Google’s “Telephonophobia”Google is notoriously reticent about calling businesses. When they do call, it’s because you’ve asked them to make the call. Those calls are mostly automated voice or text to provide PINs for account setup, login 2-step verification, Google Places listing verification, etc. A Google representative may call your business if you’re a Google AdWords user. Other than that, Google won’t pick up the phone to call you unless you request the call. They also make it extremely difficult to reach a person when you call them for support with their products.
A Real World Example of Phony Google Telemarketing CallsI received a call from a frustrated local business (not a client) in Plano, Texas asking if InsideOut Solutions had been calling their business to get it listed on Google Places. I explained to the caller that while we offered services to help our clients with their Google Places listing, it was not our policy to cold call businesses to sell that service and asked her why she thought InsideOut had called her. She replied with the whole story (paraphrased below for brevity and clarity):
We keep getting calls from someone saying they are Google and that they are calling to help us get our Google Places listing. They keep calling us over and over again. I typed ‘Google places placement service’ into Google and your company’s website came up, so I thought it might be you.I explained that it most certainly was not us calling, but it certainly was a solicitation. I commended her on her skepticism about it actually being Google making these calls. I then advised her that if she wanted to avoid calls like this she should make sure her business was listed in the National Do Not Call Registry and, if she continued to receive calls after a month of registering, to file a complaint with the registry. This “Google called me” issue seems to come around with some regularity, so I thought I’d take this opportunity to set the record straight on Google telemarketing calls policy by quoting it directly:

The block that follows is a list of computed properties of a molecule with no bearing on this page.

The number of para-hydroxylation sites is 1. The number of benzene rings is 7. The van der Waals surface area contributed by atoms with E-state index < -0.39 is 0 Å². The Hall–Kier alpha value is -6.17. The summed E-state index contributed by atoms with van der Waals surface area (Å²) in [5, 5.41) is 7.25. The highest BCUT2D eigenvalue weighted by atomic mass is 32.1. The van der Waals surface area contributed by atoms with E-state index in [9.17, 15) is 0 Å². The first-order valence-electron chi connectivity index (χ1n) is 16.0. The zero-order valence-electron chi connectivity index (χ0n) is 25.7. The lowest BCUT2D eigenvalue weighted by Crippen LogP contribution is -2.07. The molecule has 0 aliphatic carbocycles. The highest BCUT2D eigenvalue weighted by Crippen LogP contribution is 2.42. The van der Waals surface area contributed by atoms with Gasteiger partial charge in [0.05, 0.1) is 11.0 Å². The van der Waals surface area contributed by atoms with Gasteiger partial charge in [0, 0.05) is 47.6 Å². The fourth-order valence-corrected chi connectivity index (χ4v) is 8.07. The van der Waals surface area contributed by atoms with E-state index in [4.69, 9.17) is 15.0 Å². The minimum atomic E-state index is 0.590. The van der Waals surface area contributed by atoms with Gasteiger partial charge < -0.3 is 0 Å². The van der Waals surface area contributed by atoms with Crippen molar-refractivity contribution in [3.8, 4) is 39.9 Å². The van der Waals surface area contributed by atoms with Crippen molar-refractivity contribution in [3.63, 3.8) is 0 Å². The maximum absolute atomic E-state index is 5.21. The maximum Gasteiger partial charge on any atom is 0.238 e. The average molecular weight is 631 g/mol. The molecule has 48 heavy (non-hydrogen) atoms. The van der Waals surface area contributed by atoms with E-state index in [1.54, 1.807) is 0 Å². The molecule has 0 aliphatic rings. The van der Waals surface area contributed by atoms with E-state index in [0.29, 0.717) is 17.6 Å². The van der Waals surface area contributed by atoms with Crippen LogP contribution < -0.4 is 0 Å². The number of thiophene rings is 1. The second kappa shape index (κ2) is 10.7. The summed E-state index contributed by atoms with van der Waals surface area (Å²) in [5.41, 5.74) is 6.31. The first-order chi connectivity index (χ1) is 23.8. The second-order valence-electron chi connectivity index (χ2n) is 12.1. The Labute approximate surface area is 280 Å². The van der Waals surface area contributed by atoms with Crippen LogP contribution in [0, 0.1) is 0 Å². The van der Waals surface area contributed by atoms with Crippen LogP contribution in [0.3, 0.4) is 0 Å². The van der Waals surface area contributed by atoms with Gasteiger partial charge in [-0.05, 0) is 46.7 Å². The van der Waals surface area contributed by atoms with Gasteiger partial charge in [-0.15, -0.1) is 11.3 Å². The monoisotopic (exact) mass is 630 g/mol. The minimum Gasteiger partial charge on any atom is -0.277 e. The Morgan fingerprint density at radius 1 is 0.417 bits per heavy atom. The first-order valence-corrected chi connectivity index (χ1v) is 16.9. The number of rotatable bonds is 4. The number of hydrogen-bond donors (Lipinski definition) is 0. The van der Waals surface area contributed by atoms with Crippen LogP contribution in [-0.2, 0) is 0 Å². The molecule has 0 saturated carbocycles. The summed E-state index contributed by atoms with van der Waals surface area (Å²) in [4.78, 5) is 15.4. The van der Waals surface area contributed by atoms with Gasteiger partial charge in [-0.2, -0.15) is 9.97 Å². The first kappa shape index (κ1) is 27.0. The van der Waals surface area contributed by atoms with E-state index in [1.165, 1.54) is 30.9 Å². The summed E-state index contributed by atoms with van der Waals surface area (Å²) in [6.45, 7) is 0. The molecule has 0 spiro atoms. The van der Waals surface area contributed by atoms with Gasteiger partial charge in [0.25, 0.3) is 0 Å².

Google telemarketing callsWatch out for parties calling and selling services claiming to have a special relationship with or claiming to be Google. Often, these parties are telemarketers that are not affiliated with Google and are trying to leverage the Google brand to sell your business some type of online service. Keep in the mind the following:
- Google does not place robocalls.
- Google does not call to “update your front page listing” or ask you to “claim your free website.”
- Google does not charge for inclusion in Google Search or Places.
If you ever receive a call, automated or live, meeting any of the above descriptors just know that you’re not on the line with a Google telemarketing representative. If they claim they are from or have a special partnership with Google they’re lying (i.e. it’s a scam) and that’s no way to start a relationship with a service provider. If you are an InsideOut Solutions client who would like help with Google maps, places, Google+ or other Google products from a provider who doesn’t pretend to be something it’s not, contact us.
Google is a Big Target for Scams and MisrepresentationThe telemarketing examples just scratch the surface of the kinds of mirepresentation used by scammers in order to give their purported services credibility. Some other scams that businesses should be especially aware of include:
Gmail Account Recovery Scam via SMS MessagesGoogle policy states that Google will not send you a text message requesting that you respond by phone call or reply text to verify your identity if your account has been compromised. If you receive an SMS message like this, do not respond to it, instead:
- Login to your Google account, go to your security settings and review recent activity to see if there has been any unauthorized activity. If you believe your account has been compromised, Google offers a Gmail security checklist.
- Forward the SMS message to your mobile phone service provider’s spam reporting number.
Google Search Scams for SEO/Top PlacementAnyone contacting you claiming to be from Google or working with Google and promising top placement for organic (i.e. non-paid advertising) keyword search results is:
- Lying about their relationship to Google (i.e. they don’t have one)
- Also lying about their ability to guarantee top placement